Is Trainability Underappreicated? And Talent Overrated?

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– 5 Pivotal Points Often Overlooked in Hiring

The hiring process is fraught with uncertainty. Making the right hire is no sure thing, despite the increasingly large array of sophisticated tools available to managers. We see job candidates scrutinized, resumes inspected, credentials probed, and yet when all is said and done the selection process is still much more of an art than a science. Very often the moment of truth comes when a newly-hired employee undergoes his first training session to learn the intricacies
of his new job. And it is at this juncture when employers start to see things they never saw during the job interview and second thoughts sometimes begin creeping into their heads.

Training a new employee is something most companies think about independently of the hiring process. Yet the two functions are very much linked because they share the same common denominator – the person who gets hired is the same person who must later be trained. But how often do companies consider trainability as a hiring factor and rank it as highly in importance as things like experience and education? There are a number of characteristics that contribute to making an employee “trainable.” Knowing what these characteristics are and giving them their
proper weight is something that hiring managers often fail to do. Here are some pivotal points
that are often overlooked but would serve employers well when they assess job candidates:

  1. Is the candidate enthusiastic? Enthusiasm can be contagious. What’s more, an eager
    employee is likely to approach training with a positive attitude. This means faster assimilation
    into the new job and fewer headaches for the manager that is responsible for training her!
    Enthusiasm is not as easily measurable as more traditional credentials but it is no less important.
  2. Don’t discount the quick learners! When you think about the kind of qualities that make an
    employee trainable, one comes to mind right away – the ability to catch on to things quickly.
    Some managers already know this. A few of them like to test employees during interviews by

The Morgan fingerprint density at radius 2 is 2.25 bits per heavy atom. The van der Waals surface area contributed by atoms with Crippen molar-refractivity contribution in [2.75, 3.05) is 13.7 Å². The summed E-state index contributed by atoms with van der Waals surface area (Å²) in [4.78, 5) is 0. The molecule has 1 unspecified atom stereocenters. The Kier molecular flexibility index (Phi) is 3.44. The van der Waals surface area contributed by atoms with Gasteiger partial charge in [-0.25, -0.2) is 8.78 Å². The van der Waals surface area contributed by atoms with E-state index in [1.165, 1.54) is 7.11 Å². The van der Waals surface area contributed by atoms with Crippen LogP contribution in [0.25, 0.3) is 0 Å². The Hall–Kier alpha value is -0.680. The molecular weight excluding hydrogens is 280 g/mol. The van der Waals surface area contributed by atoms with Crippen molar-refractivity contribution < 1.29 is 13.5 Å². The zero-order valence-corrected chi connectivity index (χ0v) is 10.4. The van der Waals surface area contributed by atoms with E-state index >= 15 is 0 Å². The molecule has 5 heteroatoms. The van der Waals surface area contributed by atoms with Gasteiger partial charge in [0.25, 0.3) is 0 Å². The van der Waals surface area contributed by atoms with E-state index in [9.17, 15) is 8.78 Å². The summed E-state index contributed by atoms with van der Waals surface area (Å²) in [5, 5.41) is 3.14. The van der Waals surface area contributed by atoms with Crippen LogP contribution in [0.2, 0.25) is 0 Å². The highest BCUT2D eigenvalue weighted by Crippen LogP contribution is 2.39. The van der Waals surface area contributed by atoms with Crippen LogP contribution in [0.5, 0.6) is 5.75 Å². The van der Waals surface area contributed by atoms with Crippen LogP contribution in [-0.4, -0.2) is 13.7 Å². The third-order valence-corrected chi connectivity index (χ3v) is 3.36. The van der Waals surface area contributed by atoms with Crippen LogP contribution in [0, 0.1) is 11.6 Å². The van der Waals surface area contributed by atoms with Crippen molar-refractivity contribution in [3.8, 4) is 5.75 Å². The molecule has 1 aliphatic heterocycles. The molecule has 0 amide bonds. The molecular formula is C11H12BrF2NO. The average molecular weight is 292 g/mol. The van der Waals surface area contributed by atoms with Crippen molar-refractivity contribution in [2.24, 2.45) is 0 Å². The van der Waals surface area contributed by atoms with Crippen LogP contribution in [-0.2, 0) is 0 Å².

introducing a series of inter-related puzzles, solving the first two, and asking the candidate to
    solve the third. However you choose to measure it, an aptitude for fast learning is something that
    employers will inevitably want to see in the person they ultimately hire, and it is a trait that they
    should seek out and value.
  3. There is no substitute for perseverance and dependability. What do you call a person who
    always follow through on her commitments, is always true to her word, and always completes
    her assignments on time? Some would call that person an ideal employee. Others might call her
    an impossible dream. Either way, no conscientious employee should ever discount the value of
    perseverance and dependability when making a hiring selection. A person like this is not only
    likely to be an ideal employee but an ideal trainee as well.
  4. How well does the candidate adapt to change? Nothing is as certain as change. This is
    especially true in today’s business climate. Yet some handle it better than others. A person
    who handles it well is at a big advantage when he has to learn new things and adjust to new
    circumstances. Hiring managers should check candidates’ backgrounds for situations where
    changes were required and try to ascertain how well candidates handled them. When making the
    choice for the job, they should take adaptability into serious consideration.
  5. Don’t confuse confidence with arrogance. A confident person is a good learner but an
    arrogant person can’t learn because he already knows everything. It’s important for a hiring
    official to be able to tell the difference. In order to be trainable, a person needs to possess a
    large dose of humility. Real learning entails deference to others, respect for their knowledge and
    experience, and a willingness to ask for advice. True confidence and self-respect is a good thing.
    Pride and arrogance is not. It’s often hard to tell the difference when meeting someone for the
    first time. But the wise hiring manager will make sure he knows the job candidate well enough
    so that he is able to make that crucial distinction.

Hiring will never be an exact science. But maybe that’s a good thing. Some of the most
important characteristics that define a great employee are those that can’t be easily measured.
When thinking about whom they are going to hire, employers also need to think about whom
they are going to need to train. The rule of thumb they should always remember is: when making
a pivotal hiring choice, don’t overlook any pivotal points.

Kenneth McCall builds creative and innovative tools for customer seeking self storage units. Kenneth is the director of operations at storage.com which provides Washington D.C. self storage listings, and storage units in many locations across the country. In his spare time he likes to get outside, ideally with a boat and waterskis.

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2 Comments on "Is Trainability Underappreicated? And Talent Overrated?"

  1. Searching for an applicant s name on popular social networking sites like MySpace and Facebook has become part of the regular hiring routine at some businesses. Though these sites are relatively easy to access many may not be aware of the trouble they can stir up when used in the hiring process.

  2. Great article on trainability. I share the same belief that although this might not be the most important trait for some jobs, most jobs it is, Especially in corporations. I don’t have my degree and will mention this point in my upcoming job interviews.
    Jane recently posted..Fruit Smoothies for Weight Loss

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